When the gods had overcome the giants, Earth, still more enraged, had intercourse with Tartarus and brought forth Typhon in Cilicia,1 a hybrid between man and beast. In size and strength he surpassed all the offspring of Earth. As far as the thighs he was of human shape and of such prodigious bulk that he out-topped all the mountains, and his head often brushed the stars. One of his hands reached out to the west and the other to the east, and from them projected a hundred dragons' heads. From the thighs downward he had huge coils of vipers, which when drawn out, reached to his very head and emitted a loud hissing. His body was all winged2:unkempt hair streamed on the wind from his head and cheeks; and fire flashed from his eyes. Such and so great was Typhon when, hurling kindled rocks, he made for the very heaven with hissings and shouts, spouting a great jet of fire from his mouth. But when the gods saw him rushing at heaven, they made for Egypt in flight, and being pursued they changed their forms into those of animals.3 However Zeus pelted Typhon at a distance with thunderbolts, and at close quarters struck him down with an adamantine sickle, and as he fled pursued him closely as far as Mount Casius, which overhangs Syria. There, seeing the monster sore wounded, he grappled with him. But Typhon twined about him and gripped him in his coils, and wresting the sickle from him severed the sinews of his hands and feet, and lifting him on his shoulders carried him through the sea to Cilicia and deposited him on arrival in the Corycian cave. Likewise he put away the sinews there also, hidden in a bearskin, and he set to guard them the she-dragon Delphyne, who was a half-bestial maiden. But Hermes and Aegipan stole the sinews and fitted them unobserved to Zeus.4 And having recovered his strength Zeus suddenly from heaven, riding in a chariot of winged horses, pelted Typhon with thunderbolts and pursued him to the mountain called Nysa, where the Fates beguiled the fugitive; for he tasted of the ephemeral fruits in the persuasion that he would be strengthened thereby.5 So being again pursued he came to Thrace, and in fighting at Mount Haemus he heaved whole mountains. But when these recoiled on him through the force of the thunderbolt, a stream of blood gushed out on the mountain, and they say that from that circumstance the mountain was called Haemus.6 And when he started to flee through the Sicilian sea, Zeus cast Mount Etna in Sicily upon him. That is a huge mountain, from which down to this day they say that blasts of fire issue from the thunderbolts that were thrown.7 So much for that subject.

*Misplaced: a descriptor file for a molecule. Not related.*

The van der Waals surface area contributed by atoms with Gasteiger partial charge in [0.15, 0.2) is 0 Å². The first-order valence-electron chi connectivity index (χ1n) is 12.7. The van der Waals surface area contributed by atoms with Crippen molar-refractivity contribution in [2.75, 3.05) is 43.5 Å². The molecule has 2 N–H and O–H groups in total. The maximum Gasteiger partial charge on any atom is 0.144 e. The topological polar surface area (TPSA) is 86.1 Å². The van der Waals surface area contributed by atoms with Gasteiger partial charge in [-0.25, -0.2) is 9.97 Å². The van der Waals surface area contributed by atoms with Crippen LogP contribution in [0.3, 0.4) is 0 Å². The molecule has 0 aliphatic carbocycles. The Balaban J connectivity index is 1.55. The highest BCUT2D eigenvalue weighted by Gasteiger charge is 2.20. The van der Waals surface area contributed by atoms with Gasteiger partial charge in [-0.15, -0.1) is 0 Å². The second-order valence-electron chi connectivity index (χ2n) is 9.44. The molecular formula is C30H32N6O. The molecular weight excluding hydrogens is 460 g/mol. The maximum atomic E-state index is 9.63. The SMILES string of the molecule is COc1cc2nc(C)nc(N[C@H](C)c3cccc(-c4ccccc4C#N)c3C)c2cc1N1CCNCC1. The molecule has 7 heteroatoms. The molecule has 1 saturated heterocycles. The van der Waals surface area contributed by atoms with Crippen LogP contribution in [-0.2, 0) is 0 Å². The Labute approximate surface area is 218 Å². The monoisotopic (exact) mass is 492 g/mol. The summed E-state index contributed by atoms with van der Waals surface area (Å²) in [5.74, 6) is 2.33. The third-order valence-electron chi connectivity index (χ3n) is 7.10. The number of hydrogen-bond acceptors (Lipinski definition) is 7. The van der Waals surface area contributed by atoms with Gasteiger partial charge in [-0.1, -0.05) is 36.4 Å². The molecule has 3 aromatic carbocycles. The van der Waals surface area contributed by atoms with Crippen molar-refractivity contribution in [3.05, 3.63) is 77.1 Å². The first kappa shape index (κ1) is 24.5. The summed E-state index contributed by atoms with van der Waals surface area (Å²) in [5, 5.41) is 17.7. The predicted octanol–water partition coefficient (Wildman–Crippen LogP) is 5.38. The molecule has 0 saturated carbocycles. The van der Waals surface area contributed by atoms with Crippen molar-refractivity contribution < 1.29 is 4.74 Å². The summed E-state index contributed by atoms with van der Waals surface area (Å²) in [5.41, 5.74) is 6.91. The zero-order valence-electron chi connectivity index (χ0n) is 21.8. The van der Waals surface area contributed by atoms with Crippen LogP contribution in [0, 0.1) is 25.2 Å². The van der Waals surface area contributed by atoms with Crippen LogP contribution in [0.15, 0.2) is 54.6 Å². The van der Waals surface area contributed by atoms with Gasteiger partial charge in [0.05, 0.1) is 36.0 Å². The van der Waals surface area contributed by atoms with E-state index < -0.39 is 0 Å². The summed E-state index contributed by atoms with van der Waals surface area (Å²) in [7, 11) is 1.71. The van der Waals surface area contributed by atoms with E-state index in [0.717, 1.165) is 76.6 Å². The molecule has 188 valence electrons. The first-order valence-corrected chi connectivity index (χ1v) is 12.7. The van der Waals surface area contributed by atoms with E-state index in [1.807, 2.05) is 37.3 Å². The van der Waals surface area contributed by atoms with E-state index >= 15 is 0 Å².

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1 As to Typhon, or Typhoeus, as he is also called, who was especially associated with the famous Corycian cave in Cilicia, see Hes. Th. 820ff.; Pind. P. 1.15ff.; Aesch. PB 351ff.; Ant. Lib. 28; Ov. Met. 5.321ff.; Hyginus, Fab. 152; Mela i.76, ed. G. Parthey; Scriptores rerum mythicarum Latini, ed. Bode, i. pp. 4, 29, 92 (First Vatican Mythographer 11, 86; Second Vatican Mythographer 53). As to the Corycian cave, see Adonis, Attis, Osiris, 3rd ed. i.152ff. According to Hesiod （Hes. Th. 821）, Typhoeus was the youngest child of Earth.
2 Or “feathered.” But Ant. Lib. 28 speaks of Typhon's numerous wings.
3 Compare Ant. Lib. 28; Ov. Met. 5.319ff.; Hyginus, Fab. 152; Scriptores rerum mythicarum Latini, ed. Bode, i. p. 29 (First Vatican Mythographer 86). The story of the transformation of the gods into beasts in Egypt was probably invented by the Greeks to explain the Egyptian worship of animals, as Lucian shrewdly perceived （Lucian, De sacrificiis 14）.
4 According to Nonnus, Dionys. i.481ff., it was Cadmus who, disguised as a shepherd, wheedled the severed sinews of Zeus out of Typhon by pretending that he wanted them for the strings of a lyre, on which he would play ravishing music to the monster. The barbarous and evidently very ancient story seems to be alluded to by no other Greek writers.
5 This story of the deception practised by the Fates on Typhon seems to be otherwise unknown.
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